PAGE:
Updates from the streets — and the courts, below. Know about an incident we should share? Email us here.
- charged with the rape of a 63-year-old resident: : The Seattle Times reports that a maintenance worker at a 19th Ave low-income housing apartment building has been
A 33-year-old maintenance man who quit his job at a Central District apartment complex is accused of returning two days later and raping a 63-year-old woman, according to King County prosecutors.
Bryan Stillman Geralds was charged Thursday with first-degree burglary and first-degree rape for the alleged attack June 30 on the woman. She didn’t report the incident to Seattle police until July 7 because she “was fearful of having to talk in detail about the incident,” charging papers say.
“The victim is fearful for her safety in her own apartment,” Senior Deputy Prosecutor Carol Speer wrote in charging documents. Apparently, Geralds was intoxicated at the time, and “alcohol appears to be a problem for the defendant,” she wrote.
Geralds is currently held on $100,000 bail.
- the arrest of a 20-year-old in the shooting death of Madrona man Justin Ferrari at MLK/Cherry in May. The suspect has not yet been charged but was booked into jail Thursday for investigation of homicide. Social media postings reveal the 20-year-old displaying colors and symbols associated with East Cherry area gang activity. The Central District News has details of
- an image of a suspect’s bad idea to attempt to escape arrest Thursday afternoon along Melrose Ave. Police records show the man was being hauled in on a felony warrant arrest but will also was booked on obstruction for his ill-advised escape route. SPD has promised more details incident later today via its Blotter site.
UPDATE Here’s what SPD has to say about the chase:
Yesterday, just before 2:00 pm, an East Precinct officer stopped to speak to a man in the 600 block of East Thomas Street because he resembled a wanted person. The officer asked the man to step over to his patrol car while he interviewed him. The officer asked the man his name and the man gave a first name, and appeared to be very nervous. While he was speaking to the officer the suspect kept looking over his shoulder. The man stated that he did not have any identification on him, and gave the officer a vague home address. The officer was suspicious that the man was lying and was in the process of calling for another officer to respond when the suspect took off running. The officer gave chase, as the suspect fled westbound on East Thomas. The suspect then ran in between the buildings as additional officers responded to the block and set up containment.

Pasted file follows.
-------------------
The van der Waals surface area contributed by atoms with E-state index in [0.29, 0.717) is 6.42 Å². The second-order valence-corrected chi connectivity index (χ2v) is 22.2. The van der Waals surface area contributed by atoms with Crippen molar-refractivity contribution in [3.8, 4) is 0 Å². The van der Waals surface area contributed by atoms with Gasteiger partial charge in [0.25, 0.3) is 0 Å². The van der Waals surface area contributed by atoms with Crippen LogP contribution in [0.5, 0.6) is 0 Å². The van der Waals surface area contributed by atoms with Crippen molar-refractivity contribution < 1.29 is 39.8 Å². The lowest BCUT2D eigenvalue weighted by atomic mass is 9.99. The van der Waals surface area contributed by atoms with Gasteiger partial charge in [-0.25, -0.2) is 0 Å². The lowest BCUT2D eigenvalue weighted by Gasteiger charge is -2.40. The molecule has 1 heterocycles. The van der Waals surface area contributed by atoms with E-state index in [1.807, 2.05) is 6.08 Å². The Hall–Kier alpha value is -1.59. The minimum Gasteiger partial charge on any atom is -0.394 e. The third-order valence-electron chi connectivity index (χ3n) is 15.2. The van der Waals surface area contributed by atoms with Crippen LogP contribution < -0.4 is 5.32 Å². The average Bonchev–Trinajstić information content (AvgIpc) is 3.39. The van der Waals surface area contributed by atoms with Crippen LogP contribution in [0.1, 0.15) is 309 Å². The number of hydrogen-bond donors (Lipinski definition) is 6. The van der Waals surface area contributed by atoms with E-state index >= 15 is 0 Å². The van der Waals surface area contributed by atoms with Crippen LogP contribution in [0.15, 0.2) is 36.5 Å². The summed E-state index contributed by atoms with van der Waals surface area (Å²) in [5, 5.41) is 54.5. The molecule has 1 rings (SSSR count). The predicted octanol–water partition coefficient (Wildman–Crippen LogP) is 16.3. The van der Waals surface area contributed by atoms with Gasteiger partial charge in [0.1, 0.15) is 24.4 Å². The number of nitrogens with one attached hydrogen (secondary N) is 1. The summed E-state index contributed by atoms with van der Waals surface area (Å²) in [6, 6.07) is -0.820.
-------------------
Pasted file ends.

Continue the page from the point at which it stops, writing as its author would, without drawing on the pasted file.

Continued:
A few minutes later another officer spotted the suspect emerge from a side door of a building in the 150 Block of Melrose Avenue East. The suspect had pulled off his outermost t-shirt to disguise himself, now wearing a grey t-shirt, but still carrying his red t-shirt in his hand. The officer yelled at the suspect, “Stop!”, but the suspect continued to run. The officer pursued, and the suspect continued to run along Melrose Avenue East until he crossed the street and inexplicably, jumped over the railing that runs along I-5. The suspect was able to somehow hook one of his arms briefly on the top of the railing in order to prevent him from falling an estimated 40-50 feet to the northbound lanes of I-5 below. The pursuing officers arrived quickly and grabbed onto the suspect, pulling him back over the railing to safety.
The Seattle Fire Department responded to check the suspect’s condition. He was transported to Harborview Medical Center for medical treatment. While the suspect was being evaluted, officers were able to determine that the suspect had lied about his name and other officers recalled arresting the same individual on a prior contact where he lied about his name and ran from officers at that time. The suspect’s true name was run and an outstanding warrant for assault was discovered.
After the suspect was released from the hospital, the 32 year old man was booked into the King County Jail for Obstructing, the outstanding warrant, and false reporting. The Seattle Times had an outstanding photo of the incident captured just as officers were arriving to the suspect hanging from the railing.
The Times has also posted
- charged with assault for spitting on a police officer in the Seattle May Day 2012 protests, pleaded guilty to disorderly conduct and was sentenced to a suspended 90 days in jail and a year’s probation. The case against another Capitol Hill-connected man in the May Day protests was dropped in May. Earlier this year, Ditrani pleaded guilty to charges stemming from this New Year’s Day vandalism incident. : Bobby Ditrani, a Capitol Hill-area artist